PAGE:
Wheat storage: Need FCI guarantee for rent of unused silos, Punjab tells Centre
To be built by private players, with states committing to a minimum rent for a certain number of years, 100 lakh tonnes of silo capacity has been sanctioned for the country, of which 17.5 lakh tonnes was allocated to Punjab in 2014.Updated: May 31, 2018 09:44 IST
Punjab government has sought guarantee from the Union government to pay the committed rent of storage space that would remain unused in steel silos built to keep wheat. The reiteration of the long-standing demand came when cabinet secretary PK Sinha held a video call with representatives of states to take feedback on construction of silos on Wednesday.
To be built by private players, with states committing to a minimum rent for a certain number of years, 100 lakh tonnes of silo capacity has been sanctioned for the country, of which 17.5 lakh tonnes was allocated to Punjab in 2014.
“We need the guarantee from Food Corporation of India before we build the silos in public-private partnership (PPP) mode,” said Punjab’s principal secretary, food and civil supplies, KAP Sinha in the meeting, adding, “The state’s concerns are about who would bear the cost of unused capacity.”
The FCI has not given a clear reply to the state government’s requests so far. The central agency, which drives India’s public distribution system, says the matter was examined by a high-level committee headed by its chairman.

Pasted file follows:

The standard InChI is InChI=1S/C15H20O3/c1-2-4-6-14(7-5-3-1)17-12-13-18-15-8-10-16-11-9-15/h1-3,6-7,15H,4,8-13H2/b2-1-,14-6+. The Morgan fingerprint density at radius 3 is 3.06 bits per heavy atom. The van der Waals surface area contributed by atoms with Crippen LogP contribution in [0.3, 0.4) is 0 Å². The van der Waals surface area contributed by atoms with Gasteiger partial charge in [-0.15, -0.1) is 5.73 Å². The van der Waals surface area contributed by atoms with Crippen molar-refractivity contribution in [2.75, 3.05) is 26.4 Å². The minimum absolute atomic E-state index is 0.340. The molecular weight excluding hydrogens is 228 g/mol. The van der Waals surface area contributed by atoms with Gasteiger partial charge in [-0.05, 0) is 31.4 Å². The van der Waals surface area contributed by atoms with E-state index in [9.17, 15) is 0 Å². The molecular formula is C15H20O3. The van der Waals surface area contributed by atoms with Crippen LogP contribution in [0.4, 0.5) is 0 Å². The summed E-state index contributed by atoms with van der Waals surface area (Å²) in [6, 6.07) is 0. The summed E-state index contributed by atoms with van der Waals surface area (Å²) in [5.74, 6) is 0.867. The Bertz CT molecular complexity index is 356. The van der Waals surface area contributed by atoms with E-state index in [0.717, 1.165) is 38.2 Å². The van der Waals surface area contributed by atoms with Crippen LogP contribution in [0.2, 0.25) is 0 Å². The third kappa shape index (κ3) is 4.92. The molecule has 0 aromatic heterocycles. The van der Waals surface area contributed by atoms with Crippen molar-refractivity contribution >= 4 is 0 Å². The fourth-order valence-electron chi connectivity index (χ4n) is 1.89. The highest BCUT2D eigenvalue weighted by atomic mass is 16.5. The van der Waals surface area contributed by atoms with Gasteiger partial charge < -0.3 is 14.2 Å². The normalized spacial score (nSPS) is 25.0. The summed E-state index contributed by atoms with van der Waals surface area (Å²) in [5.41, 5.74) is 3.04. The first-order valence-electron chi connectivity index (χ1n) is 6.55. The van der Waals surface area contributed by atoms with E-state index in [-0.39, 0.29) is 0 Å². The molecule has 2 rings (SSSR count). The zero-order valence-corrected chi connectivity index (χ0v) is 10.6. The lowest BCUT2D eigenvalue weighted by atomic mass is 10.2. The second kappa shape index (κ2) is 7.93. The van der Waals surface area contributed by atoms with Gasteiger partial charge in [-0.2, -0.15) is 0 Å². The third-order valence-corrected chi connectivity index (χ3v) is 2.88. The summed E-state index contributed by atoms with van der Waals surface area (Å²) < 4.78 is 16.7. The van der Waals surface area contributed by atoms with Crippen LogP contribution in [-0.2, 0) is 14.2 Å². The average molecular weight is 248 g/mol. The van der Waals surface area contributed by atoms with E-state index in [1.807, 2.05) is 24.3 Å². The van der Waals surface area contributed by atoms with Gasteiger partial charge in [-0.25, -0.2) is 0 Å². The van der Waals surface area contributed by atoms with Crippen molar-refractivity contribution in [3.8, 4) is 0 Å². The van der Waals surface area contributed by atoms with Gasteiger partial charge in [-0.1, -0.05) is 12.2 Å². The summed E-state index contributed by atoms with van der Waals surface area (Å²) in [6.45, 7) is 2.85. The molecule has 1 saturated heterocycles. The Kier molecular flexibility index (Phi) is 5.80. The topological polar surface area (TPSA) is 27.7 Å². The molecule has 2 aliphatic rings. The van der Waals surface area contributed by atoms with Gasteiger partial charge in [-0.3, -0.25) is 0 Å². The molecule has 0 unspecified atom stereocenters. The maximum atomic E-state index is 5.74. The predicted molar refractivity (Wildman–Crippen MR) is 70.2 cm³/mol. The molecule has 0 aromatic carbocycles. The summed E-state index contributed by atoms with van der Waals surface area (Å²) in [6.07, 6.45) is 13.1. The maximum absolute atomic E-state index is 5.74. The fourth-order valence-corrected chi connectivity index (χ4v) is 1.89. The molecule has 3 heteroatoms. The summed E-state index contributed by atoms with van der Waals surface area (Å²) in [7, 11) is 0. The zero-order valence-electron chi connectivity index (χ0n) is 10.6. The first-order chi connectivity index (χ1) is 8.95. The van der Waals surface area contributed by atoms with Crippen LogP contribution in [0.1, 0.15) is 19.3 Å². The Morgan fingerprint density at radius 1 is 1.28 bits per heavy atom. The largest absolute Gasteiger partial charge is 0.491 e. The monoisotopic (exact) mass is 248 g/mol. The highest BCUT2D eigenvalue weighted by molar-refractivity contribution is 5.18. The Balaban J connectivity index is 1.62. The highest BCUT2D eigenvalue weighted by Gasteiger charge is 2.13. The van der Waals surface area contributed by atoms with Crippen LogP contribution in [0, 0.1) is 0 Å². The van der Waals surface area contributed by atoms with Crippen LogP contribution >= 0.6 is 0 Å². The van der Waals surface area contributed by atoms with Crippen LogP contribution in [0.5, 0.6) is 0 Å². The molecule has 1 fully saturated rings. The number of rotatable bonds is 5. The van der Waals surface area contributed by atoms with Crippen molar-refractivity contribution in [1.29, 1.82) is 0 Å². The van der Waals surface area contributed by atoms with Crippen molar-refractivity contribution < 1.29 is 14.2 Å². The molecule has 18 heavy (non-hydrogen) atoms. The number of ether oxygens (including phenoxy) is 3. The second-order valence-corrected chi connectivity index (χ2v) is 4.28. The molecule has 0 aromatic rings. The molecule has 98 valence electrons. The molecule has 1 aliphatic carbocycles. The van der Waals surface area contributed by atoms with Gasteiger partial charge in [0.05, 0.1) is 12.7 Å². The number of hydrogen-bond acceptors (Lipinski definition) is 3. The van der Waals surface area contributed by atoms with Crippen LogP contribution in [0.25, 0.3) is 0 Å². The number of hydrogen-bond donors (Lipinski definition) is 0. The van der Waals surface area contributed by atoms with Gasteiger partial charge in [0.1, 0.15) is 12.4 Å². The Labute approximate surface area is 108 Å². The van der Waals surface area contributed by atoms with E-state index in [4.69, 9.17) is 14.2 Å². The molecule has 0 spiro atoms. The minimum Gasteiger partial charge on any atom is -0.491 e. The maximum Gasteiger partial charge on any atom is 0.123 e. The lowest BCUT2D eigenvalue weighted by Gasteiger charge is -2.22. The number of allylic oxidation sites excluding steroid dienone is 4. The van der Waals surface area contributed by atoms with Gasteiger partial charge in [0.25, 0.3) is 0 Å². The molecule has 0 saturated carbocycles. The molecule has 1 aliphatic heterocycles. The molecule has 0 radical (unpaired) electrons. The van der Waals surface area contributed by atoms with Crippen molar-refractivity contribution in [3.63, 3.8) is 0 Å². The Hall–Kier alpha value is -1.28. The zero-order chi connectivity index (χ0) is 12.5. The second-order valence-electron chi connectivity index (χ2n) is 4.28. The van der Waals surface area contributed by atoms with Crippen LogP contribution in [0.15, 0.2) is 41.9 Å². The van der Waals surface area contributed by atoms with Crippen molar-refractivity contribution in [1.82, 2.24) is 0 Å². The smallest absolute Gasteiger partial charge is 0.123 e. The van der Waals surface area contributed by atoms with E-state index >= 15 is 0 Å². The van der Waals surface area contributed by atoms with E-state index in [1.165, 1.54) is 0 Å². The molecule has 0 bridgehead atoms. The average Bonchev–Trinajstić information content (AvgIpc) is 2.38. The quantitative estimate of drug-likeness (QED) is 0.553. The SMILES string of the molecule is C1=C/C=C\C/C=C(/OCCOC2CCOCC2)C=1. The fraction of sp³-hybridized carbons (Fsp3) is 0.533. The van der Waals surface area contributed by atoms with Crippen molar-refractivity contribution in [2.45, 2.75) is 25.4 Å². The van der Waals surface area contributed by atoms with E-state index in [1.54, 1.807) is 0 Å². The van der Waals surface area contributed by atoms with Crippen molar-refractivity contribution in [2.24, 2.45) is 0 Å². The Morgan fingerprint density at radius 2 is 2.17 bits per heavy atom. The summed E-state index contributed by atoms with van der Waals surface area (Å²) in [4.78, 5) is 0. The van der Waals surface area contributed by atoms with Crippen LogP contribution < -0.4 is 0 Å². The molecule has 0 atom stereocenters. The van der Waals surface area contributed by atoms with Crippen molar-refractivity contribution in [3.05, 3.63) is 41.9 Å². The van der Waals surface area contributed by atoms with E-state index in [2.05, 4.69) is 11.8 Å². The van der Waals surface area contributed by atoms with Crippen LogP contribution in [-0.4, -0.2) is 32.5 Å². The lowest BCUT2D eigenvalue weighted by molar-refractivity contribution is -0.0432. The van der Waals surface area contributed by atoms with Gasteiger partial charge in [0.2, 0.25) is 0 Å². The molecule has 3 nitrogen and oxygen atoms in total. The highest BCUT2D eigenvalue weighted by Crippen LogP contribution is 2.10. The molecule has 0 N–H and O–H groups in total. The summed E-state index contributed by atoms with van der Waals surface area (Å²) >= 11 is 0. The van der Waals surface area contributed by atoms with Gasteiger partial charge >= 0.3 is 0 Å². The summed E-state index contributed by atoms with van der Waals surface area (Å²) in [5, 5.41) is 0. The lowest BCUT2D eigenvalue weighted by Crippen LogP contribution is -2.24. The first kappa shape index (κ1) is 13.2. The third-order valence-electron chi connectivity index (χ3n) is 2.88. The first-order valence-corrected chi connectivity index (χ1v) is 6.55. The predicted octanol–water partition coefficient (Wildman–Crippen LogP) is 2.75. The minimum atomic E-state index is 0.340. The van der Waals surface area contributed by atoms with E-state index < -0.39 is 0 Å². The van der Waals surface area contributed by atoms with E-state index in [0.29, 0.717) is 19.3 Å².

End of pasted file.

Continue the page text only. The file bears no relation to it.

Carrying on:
The Centre wants wheat-producing states to build silos as the shelf life of wheat in them is at least three years, whereas covered godowns and covered area plinths (in open spaces) can keep the grain safe for one to two years.
In the state, 65 lakh tonne of this season’s wheat is stored by covering at plinths, technically called CAP storage.
As per prevailing charges, annual storage cost for 50,000 tonnes of wheat will be Rs 42 lakh, with a steel silo project of this capacity costing Rs 30 crore to build. The 32 locations identified for the silos include Mansa, Kapurthala, Faridkot, Sirhind, Jalandhar and Barnala. Some will have 50,000-tonne and others will have 1 lakh-tonne capacity. In 2015, during the SAD-BJP regime, Pungrain, one of the six procurement agencies in the state, signed an agreement to use the entire space (once it gets ready) for 30 years, with the companies who successfully bid to build the silos.
The Congress government, which took power last year, has underlined that the state is passing through a financial crunch and thus wants to reduce capital expenditure.
“The storage rates are increasing every year, so we don’t want to take the entire burden on us,” said a department officer who has been part of the discussions. The Central Warehousing Corporation fixes the rates for silos — last year it was Rs 7.4 per quintal per year, and in the current year it’s Rs 8.3.
“We accept what the Centre says, but our only concern is: who will take guarantee for the space that goes vacant?” said the state’s food and civil supplies minister, Bharat Bhushan Ashu. Issues concerning foodgrain storage will be thrashed out on Friday when the chief minister has called a meeting, he added.
The 2015 agreement was signed with nine companies, including sector leaders Adani and LT Foods. If things don’t work out, the state may scrap the project and plan for its storage needs again, officials told HT.
First Published: May 31, 2018 09:44 IST